There’s a joke in the movie “Airplane!” about a passenger asking for something light to read being handed a copy of “Famous Jewish Sports Legends,” a mere leaflet.
Although Jewish sports legends abound, the stereotype persists that there haven’t been very many — and a similar situation exists in regard to Jewish American war heroes.
So San Jose’s Herbert Kwart decided to do something about it.
After listening to a talk by a Jewish Medal of Honor recipient in 2006, Kwart became curious and started researching Jews and the Medal of Honor. He went on to learn that 18 Jews have been awarded the Medal of Honor, the highest military award bestowed by the U.S. government.
“It’s the best-kept secret in the Jewish American community,” says Kwart, 88. “I was really surprised.”
A bombardier with the Air Force in World War II, Kwart spent most of his working years at Xerox. After retiring, he began a business buying and selling rare gold coins and rare paper money. It’s only been in recent years that he developed an interest in Jewish war heroes.
“I was astounded to find out that there was a vicious rumor traveling around: that the American Jewish serviceman [was avoiding] frontline combat,” Kwart says, “and that there was a large preponderance of Jewish servicemen that were in the medical and quartermaster corps.”
Kwart says his research, done mostly via the Internet and interviews, has revealed quite a different story.
“I put that rumor to bed,” he says. “It’s just not so.”
He quickly points to what his research has revealed about Jewish servicemen in World War II: “Over 500,000 served, over 35,000 were wounded, over 19,000 were killed in action, and a large number served with distinction and honor.”
The Medal of Honor is awarded by the president in the name of Congress to “a member of the Armed Forces who distinguishes themselves conspicuously by gallantry above and beyond the call of duty,” according to a White House release. “The meritorious conduct must involve great personal bravery or self-sacrifice so conspicuous as to clearly distinguish the individual above his or her comrades and must have involved risk of life.”
From its inception in 1862, the Medal of Honor has been bestowed to more than 3,400 individuals, many posthumously.
One of the 18 Jewish honorees is Cpl. Tibor “Ted” Rubin, the man whose story piqued Kwart’s interest when he met him four years ago. A Hungarian Jew and a survivor of the Mauthausen concentration camp, Rubin received his medal in 2006 for his actions during the Korean War.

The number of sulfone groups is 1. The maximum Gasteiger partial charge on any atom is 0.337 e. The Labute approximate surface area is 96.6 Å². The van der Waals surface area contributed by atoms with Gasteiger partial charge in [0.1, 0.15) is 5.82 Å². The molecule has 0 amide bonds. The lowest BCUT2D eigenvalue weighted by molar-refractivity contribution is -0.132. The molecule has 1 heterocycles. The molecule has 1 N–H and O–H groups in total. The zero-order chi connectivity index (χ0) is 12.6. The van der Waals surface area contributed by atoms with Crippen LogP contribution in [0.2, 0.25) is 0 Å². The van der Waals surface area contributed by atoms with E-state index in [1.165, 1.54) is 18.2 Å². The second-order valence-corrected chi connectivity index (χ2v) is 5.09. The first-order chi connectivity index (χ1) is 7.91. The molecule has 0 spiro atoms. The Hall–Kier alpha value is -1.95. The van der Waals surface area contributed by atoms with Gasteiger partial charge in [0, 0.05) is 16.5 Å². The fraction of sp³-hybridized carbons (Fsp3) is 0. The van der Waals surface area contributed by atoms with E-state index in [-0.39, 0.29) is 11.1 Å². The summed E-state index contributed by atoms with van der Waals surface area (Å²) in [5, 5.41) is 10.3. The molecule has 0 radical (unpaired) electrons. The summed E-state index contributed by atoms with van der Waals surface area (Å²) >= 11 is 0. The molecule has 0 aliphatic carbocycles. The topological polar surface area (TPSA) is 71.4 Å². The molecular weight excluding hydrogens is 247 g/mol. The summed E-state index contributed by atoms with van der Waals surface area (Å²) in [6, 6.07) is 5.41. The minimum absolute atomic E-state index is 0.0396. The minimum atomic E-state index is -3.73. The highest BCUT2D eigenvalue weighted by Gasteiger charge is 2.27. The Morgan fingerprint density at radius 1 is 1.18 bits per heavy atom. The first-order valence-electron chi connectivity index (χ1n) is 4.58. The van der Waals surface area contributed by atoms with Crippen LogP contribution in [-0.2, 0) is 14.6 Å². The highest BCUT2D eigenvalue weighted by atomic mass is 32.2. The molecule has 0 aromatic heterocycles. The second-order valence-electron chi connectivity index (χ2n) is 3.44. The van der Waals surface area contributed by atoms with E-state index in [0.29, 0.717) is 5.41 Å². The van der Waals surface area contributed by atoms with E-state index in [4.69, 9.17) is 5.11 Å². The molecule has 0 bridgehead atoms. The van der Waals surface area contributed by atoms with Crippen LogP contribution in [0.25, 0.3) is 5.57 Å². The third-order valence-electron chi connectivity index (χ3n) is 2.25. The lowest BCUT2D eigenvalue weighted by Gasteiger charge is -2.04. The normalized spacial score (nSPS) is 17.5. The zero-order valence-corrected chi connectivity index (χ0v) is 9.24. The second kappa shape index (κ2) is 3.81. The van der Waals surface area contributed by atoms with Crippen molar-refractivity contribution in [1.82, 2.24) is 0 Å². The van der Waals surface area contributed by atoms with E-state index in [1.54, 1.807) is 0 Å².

“In Ted’s calvary unit, he had a sergeant who was, unfortunately, very anti-Semitic,” Kwart says. “When he wanted to see Ted, he would say to his company clerk, ’Get me that Jew boy.’ That’s how he addressed him — not by his rank. He had to go through this aggravation, but still wanted to serve.”
Rubin, now a resident of Orange County, earned his medal for a couple of reasons, Kwart says.
In one situation, he single-handedly fought off a North Korean attack after his entire company had retreated down a mountain in Busan. Somehow, Rubin never got word of the retreat, and “was manning the machine gun on top of the mountain when the North Koreans attacked very heavily,” Kwart says. “He managed to hold on and continued to fire his machine gun, even though he was slightly wounded. He stopped the enemy from taking that mountain.”
At dawn, Rubin looked around and didn’t see any of his comrades. Puzzled, he returned to headquarters, where his fellow soldiers were astounded to see him. The next day, the company returned to the top of the mountain and “discovered a large number of North Koreans dead in Ted’s sector,” Kwart says.
Later in the war, “Ted was in a prisoner camp for about 18 months,” says Kwart. “He used his survival tactics that assisted him in Mauthau-sen. On many occasions, he went out of the camp and came back with fruit [for other prisoners]. He also showed them how to make soup out of grass. Due to those efforts, he saved their lives.”
Kwart loves talking about Jewish Medal of Honor recipients, a select group that includes only one other living member besides Rubin: Col. Jack Jacobs, a much-decorated Vietnam War veteran who wrote “If Not Now, When?: Duty and Sacrifice in America’s Time of Need” and is a military analyst for MSNBC.
Although Kwart can spin tale after tale about all 18 Jewish recipients, he has no plans to write a book on the subject — even though he has done a lot of research. But he does enjoy speaking before groups on the topic, as well as talking about his own World War II experiences (he flew the famed B-17 Flying Fortress bomber and had 35 missions over Germany).
He recently gave a lecture at Temple Emanu-El in San Jose, and also was featured last December at a Saratoga Historical Foundation event marking the 68th anniversary of Pearl Harbor.
Herb Kwart is available to speak to groups about Jewish Medal of Honor recipients. Contact him at (408) 629-0544.